Chengyan Yue, R. Karina Gallardo, James J. Luby, Alicia L. Rihn, James R. McFerson, Vicki McCracken, Tom Gradziel, Ksenija Gasic, Gregory L. Reighard, John Clark and Amy Iezzoni

We conducted audience surveys at three major peach producer meetings across the United States. We found that the relative importance assigned to fruit quality and tree traits by producers varied across producers’ end markets. Fresh peach producers indicated fruit flavor and size were the most important fruit quality traits, whereas processed peach producers viewed fruit size, fruit firmness, and absence of split pits as being the most important traits for a successful peach cultivar. These results have potential to ensure that peach breeding programs are consonant with fresh and processed peach producers’ needs for fruit and tree traits.

Free access

Chengyan Yue, R. Karina Gallardo, James Luby, Alicia Rihn, James R. McFerson, Vicki McCracken, Vance M. Whitaker, Chad E. Finn, James F. Hancock, Cholani Weebadde, Audrey Sebolt and Amy Iezzoni

The primary goal of this research was to evaluate the relative importance of strawberry fruit quality and plant traits to strawberry producers. Previous studies focus on strawberry traits that impact postharvest quality and marketable yield; however, studies emphasizing the importance of these traits to strawberry producers are scarce. To investigate U.S. strawberry producer trait preferences, a series of audience surveys were conducted at four strawberry producer meetings across the United States. Results indicate that fruit firmness, fruit flavor, and fruit shelf life at retail were the most important fruit/plant traits to producers for a successful strawberry cultivar to possess. Growing state and producers’ years involved in the decision-making process of strawberry farms impacted the relative importance of the fruit/plant traits. This study directly contributes to a larger investigation of supply chain members’ trait preferences to improve the efficiency of Rosaceae fruit crop breeding programs and to increase the likelihood of new cultivar adoption. The overall project should result in a more efficient approach to new strawberry cultivar development and commercialization.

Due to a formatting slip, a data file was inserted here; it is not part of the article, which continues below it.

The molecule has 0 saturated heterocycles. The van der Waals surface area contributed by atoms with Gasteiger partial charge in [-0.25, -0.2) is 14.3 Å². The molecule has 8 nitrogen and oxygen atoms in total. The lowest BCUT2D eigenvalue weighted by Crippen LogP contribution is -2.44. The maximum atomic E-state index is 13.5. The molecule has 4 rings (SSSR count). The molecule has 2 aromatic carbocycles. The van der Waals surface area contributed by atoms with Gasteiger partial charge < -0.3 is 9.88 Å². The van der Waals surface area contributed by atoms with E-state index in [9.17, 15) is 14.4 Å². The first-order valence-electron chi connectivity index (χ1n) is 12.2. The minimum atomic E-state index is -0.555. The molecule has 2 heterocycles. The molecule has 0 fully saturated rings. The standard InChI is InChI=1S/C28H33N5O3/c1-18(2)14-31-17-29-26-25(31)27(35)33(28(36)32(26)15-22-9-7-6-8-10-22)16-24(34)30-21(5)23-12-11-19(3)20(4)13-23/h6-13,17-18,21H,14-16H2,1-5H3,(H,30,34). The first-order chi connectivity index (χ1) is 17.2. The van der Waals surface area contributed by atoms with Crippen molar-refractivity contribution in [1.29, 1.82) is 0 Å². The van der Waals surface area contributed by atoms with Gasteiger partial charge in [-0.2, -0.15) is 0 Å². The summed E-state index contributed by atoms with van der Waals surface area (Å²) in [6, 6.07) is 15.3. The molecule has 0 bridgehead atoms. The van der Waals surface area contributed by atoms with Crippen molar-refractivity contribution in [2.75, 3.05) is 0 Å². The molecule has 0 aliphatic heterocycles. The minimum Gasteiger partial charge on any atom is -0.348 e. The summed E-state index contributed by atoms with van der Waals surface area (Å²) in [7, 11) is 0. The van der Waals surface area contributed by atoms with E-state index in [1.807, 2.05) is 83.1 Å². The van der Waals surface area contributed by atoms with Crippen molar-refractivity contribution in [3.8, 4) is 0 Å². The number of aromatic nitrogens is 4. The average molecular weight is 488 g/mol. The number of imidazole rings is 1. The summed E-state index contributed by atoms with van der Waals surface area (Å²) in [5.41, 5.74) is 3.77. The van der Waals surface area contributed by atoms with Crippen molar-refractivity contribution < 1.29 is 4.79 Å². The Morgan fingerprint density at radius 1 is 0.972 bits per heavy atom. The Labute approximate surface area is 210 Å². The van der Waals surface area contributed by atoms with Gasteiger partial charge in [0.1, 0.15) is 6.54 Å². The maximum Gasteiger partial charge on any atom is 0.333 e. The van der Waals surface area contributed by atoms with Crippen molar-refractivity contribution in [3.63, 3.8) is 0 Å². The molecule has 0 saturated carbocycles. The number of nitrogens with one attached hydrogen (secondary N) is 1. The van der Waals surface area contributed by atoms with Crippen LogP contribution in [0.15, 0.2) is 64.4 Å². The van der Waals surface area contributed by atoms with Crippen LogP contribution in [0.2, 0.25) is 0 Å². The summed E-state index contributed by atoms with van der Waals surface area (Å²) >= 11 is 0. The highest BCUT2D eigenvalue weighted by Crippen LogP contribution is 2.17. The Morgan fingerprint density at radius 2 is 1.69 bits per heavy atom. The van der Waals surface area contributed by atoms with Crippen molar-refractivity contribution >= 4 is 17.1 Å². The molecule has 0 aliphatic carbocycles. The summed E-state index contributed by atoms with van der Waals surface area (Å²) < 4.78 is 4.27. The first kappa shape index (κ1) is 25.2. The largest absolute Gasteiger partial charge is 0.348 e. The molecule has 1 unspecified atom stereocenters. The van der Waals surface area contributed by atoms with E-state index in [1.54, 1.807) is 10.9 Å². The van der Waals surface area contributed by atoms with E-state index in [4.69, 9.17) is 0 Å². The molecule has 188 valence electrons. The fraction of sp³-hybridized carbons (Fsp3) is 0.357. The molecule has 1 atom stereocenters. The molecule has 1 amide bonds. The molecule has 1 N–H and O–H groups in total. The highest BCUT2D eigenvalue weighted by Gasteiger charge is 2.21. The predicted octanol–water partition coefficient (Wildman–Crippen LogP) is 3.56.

Open access

Zongyu Li, R. Karina Gallardo, Wendy Hoashi-Erhardt, Vicki A. McCracken, Chengyan Yue and Lisa Wasko DeVetter

predisposition for breeders to be misaligned in their trait prioritization relative to growers. However, at the cluster level, the results from this survey work suggest that fruit quality and disease resistance/tolerance are more important relative to plant

Restricted access

Hayk Khachatryan and Alicia Rihn

615 Yue, C. Gallardo, K.R. Luby, J. Rihn, A.L. McFerson, J.R. McCracken, V. Bedford, D. Brown, S. Evans, K. Weebadde, C. Sebolt, A. Iezzoni, A.F. 2013 An investigation of U.S. apple producers’ trait prioritization - Evidence from audience surveys

Restricted access

Jong Woo Choi, Chengyan Yue, James Luby, Shuoli Zhao, Karina Gallardo, Vicki McCracken and Jim McFerson

market needs ( Capocasa et al., 2008 ; Hancock et al., 2008 ; Khanizadeh et al., 1992 ; Whitaker et al., 2011 ). Although these studies provided insight into breeders’ trait prioritization decisions, a systematic investigation that includes consumers

Free access

Mercy A. Olmstead, Jessica L. Gilbert, Thomas A. Colquhoun, David G. Clark, Robert Kluson and Howard R. Moskowitz

Publishing, Lenexa, KS Fresh Trends 2012 The packer. Vance Publishing, Lenexa, KS Gallardo, R.K. Nguyen, D. McCracken, V. Yue, C. Luby, J. McFerson, J.R. 2012 An investigation of trait prioritization in rosaceous fruit breeding programs HortScience 47 771 776